TL;DR: It is found that the first three of these antibiotic resistances are carried on an approximately 62-kb self-transmissible, chromosomally integrating genetic element which is termed the SXT element, which is predicted to be safe, antibiotic-sensitive, live attenuated vaccines for cholera due to the O139 serogroup.
Abstract: Vibrio cholerae O139 is the first non-O1 serogroup of V. cholerae to give rise to epidemic cholera. Apparently, this new serogroup arose from an El Tor O1 strain of V cholerae, but V. cholerae O139 is distinguishable from V. cholerae El Tor O1 by virtue of its novel antigenic structure and also its characteristic pattern of resistances to the antibiotics sulfamethoxazole, trimethoprim, streptomycin, and furazolidone. We found that the first three of these antibiotic resistances are carried on an approximately 62-kb self-transmissible, chromosomally integrating genetic element which we have termed the SXT element. This novel conjugative transposon-like element could be conjugally transferred from V. cholerae O139 to V cholerae O1 and Escherichia coli strains, where it integrated into the recipient chromosomes in a site-specific manner independent of recA. To study the potential virulence properties of the SXT element as well as to improve upon the live attenuated O139 vaccine strain Bengal-2, a large internal deletion in the SXT element was crossed on to the Bengal-2 chromosome. The resulting strain, Bengal-2.SXT(s), is sensitive to sulfamethoxazole and trimethoprim and colonizes the intestines of suckling mice as well as wild-type strains do, suggesting that the SXT element does not encode a colonization factor. Derivatives of Bengal-2.SXT(s) are predicted to be safe, antibiotic-sensitive, live attenuated vaccines for cholera due to the O139 serogroup.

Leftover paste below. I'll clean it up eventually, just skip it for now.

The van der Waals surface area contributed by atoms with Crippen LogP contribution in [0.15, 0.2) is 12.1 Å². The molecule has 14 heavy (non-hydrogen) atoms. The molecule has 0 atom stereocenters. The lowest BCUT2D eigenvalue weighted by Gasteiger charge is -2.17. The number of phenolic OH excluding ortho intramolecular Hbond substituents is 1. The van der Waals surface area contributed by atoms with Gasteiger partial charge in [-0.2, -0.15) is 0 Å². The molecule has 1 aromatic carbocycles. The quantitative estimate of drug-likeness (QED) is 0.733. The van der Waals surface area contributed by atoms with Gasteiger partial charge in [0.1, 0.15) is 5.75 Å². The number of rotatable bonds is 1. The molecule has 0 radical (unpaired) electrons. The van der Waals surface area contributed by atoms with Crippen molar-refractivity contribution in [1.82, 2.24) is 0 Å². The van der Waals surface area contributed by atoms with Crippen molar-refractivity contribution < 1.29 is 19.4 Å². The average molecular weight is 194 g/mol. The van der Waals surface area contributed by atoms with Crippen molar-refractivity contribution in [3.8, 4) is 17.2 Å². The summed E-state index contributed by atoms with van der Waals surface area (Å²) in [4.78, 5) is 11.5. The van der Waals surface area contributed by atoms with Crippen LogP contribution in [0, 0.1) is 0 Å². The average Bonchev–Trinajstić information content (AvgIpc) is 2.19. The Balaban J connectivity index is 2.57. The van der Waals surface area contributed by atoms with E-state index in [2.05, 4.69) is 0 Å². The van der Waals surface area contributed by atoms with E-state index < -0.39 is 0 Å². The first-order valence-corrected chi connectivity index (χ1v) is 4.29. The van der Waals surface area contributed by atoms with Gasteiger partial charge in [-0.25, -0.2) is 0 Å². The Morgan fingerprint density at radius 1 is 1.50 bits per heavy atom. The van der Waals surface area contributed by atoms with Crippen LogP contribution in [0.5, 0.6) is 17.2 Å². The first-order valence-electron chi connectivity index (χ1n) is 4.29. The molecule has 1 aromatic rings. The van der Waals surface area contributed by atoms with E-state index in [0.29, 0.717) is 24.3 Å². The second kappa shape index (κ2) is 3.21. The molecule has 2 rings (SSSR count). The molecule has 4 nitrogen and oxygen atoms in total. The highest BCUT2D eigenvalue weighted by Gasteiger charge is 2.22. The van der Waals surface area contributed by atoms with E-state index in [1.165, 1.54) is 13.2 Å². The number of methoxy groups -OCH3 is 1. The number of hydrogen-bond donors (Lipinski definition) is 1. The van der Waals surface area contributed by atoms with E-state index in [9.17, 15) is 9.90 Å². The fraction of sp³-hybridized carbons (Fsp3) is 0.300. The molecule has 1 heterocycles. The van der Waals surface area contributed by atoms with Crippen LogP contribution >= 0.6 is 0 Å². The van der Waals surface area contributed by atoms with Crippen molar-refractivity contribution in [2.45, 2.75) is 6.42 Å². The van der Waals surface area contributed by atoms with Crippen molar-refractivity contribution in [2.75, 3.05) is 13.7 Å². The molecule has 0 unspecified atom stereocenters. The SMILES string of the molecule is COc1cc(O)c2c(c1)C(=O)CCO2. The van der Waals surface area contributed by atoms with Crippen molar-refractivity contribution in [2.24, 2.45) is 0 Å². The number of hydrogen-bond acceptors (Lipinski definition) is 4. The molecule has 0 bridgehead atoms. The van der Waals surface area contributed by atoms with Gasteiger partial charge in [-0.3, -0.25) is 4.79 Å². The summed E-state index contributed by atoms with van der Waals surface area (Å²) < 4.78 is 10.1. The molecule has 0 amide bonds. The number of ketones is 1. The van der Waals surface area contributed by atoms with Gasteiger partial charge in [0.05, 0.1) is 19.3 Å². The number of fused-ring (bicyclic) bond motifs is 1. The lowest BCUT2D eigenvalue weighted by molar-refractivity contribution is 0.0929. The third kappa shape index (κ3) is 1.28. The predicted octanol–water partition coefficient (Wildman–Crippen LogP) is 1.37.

TL;DR: It is indicated that there is considerable flux in the antibiotic resistance genes found in the SXT family of constins and point to a model for the evolution of these related mobile elements.
Abstract: Many recent Asian clinical Vibrio cholerae E1 Tor O1 and O139 isolates are resistant to the antibiotics sulfamethoxazole (Su), trimethoprim (Tm), chloramphenicol (Cm), and streptomycin (Sm). The corresponding resistance genes are located on large conjugative elements (SXT constins) that are integrated into prfC on the V. cholerae chromosome. We determined the DNA sequences of the antibiotic resistance genes in the SXT constin in MO10, an O139 isolate. In SXTMO10, these genes are clustered within a composite transposon-like structure found near the element's 5′ end. The genes conferring resistance to Cm (floR), Su (sulII), and Sm (strA and strB) correspond to previously described genes, whereas the gene conferring resistance to Tm, designated dfr18, is novel. In some other O139 isolates the antibiotic resistance gene cluster was found to be deleted from the SXT-related constin. The El Tor O1 SXT constin, SXTET, does not contain the same resistance genes as SXTMO10. In this constin, the Tm resistance determinant was located nearly 70 kbp away from the other resistance genes and found in a novel type of integron that constitutes a fourth class of resistance integrons. These studies indicate that there is considerable flux in the antibiotic resistance genes found in the SXT family of constins and point to a model for the evolution of these related mobile elements.